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Jane Withers developed amnesia in Rascals, a comedy, and was taken in by Gypsies and thieves. No tramps though. (Sorry, Cher)

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Kidnapped put Freddie Bartholomew in the center of the Robert Lewis Stevenson classic. Warner Baxter was also involved.

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Don Ameche and Robert Young were both in love with Simone Simon in the comedy Josette. Given that the two were brothers, this could put an extra spin on things.

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 One Wild Night was a comedy. June Lang starred. I'm also including a picture of the side of a marquee featuring this film.

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Loretta Young, Marjorie Weaver, and Pauline Moore schemed to woo rich men in Three Blind Mice. Joel McCrea, Stuart Erwin, and David Niven were the love interests. Fox loved making this story. They also made the same basic story in Moon Over Miami, Three Little Girls in Blue, How to Marry a Millionaire, Three Coins in the Fountain, and The Pleasure Seekers. And then after that sixth time, they retired it.

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Peter Lorre was back on the case in Mr. Moto takes a Chance.

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Always Goodbye was what they used to call a woman's weepie with Barbara Stanwyck and Herbert Marshall. This picture is far from tragic looking though.

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Victor McLaglen was imported to England for the comedy We're Going to Be Rich with Gracie Moore, Brian Donlevy, and Coral Browne.

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Smith Ballew hit the western trails again in Panamint's Bad Man.

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Passport Husband found Stuart Erwin embroiled in a crime comedy.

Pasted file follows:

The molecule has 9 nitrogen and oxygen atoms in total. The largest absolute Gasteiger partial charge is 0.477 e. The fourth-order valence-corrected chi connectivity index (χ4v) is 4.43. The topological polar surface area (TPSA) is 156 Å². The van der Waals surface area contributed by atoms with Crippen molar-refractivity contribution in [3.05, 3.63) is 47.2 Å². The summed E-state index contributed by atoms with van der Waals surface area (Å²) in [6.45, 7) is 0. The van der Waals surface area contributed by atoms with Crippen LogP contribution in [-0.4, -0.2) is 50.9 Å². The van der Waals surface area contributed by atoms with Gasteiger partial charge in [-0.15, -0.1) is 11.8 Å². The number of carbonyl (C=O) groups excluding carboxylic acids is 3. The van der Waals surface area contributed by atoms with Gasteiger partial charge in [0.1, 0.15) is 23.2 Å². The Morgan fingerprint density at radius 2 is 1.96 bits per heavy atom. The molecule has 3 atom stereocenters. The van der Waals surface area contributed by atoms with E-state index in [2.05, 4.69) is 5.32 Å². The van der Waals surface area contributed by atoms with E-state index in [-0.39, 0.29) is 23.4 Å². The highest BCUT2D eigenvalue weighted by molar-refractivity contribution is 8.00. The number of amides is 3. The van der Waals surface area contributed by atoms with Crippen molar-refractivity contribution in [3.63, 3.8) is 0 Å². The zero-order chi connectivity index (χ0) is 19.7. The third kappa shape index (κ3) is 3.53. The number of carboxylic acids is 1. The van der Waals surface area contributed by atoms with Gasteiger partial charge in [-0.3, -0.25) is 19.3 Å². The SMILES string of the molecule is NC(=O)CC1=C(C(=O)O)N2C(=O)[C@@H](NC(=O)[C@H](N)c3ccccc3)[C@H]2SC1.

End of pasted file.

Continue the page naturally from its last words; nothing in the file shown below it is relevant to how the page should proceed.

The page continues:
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I'll Give a Million found Warner Baxter wooing Marjorie Weaver in a romance.

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Shirley Temple was Little Miss Broadway, and everything was right at the box office, and at the end of this lovely, charming film. Even Edna May Oliver softened by the end.

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Gateway was an immigration drama starring Don Ameche.

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Jane Withers was back again in Keep Smiling.

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Alexander's Ragtime Band was another charming high spirited musical with Tyrone Power, Alice Faye, Don Ameche, and Ethel Merman. It was also a massive success and a Best Picture nominee. 

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Michael Whalen had Speed to Burn in a crime tale.

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Sonia Henie brushed off her skates and made her way to romance in My Lucky Star.

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The Jones Family found Safety in Numbers. And given the number of films at this point, they were safe indeed. And they found their camera again.

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Hold That Co-ed was most distinguished by the presence of John Barrymore in the comedy.

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Stuart and Whalen were becoming quite a screen team by this point. They were back in Time Out for Murder.

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Straight, Place and Show found the Ritz Brothers goofing it up with Ethel Merman. She sang at least one ditty.

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Meet the Girls!: June Lang and Lynn Bari. Hello, comedy calling.

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Five of a Kind brought back the Dionne Quintuplets one last time.

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Mysterious Mr Moto showed that even with Warner Oland gone, Fox was determined to make mysteries, with the Pette Lorre series filling in for the more famous one.

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Tyrone and Loretta reunited for Suez, although the real life person Tyrone was playing was considerably older at the time of the real life events.

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Always in Trouble found us in Withers country again. She was even at a tender age, a whiz at remembering her lines so her films were frequent (although maybe not as often as the Jones family).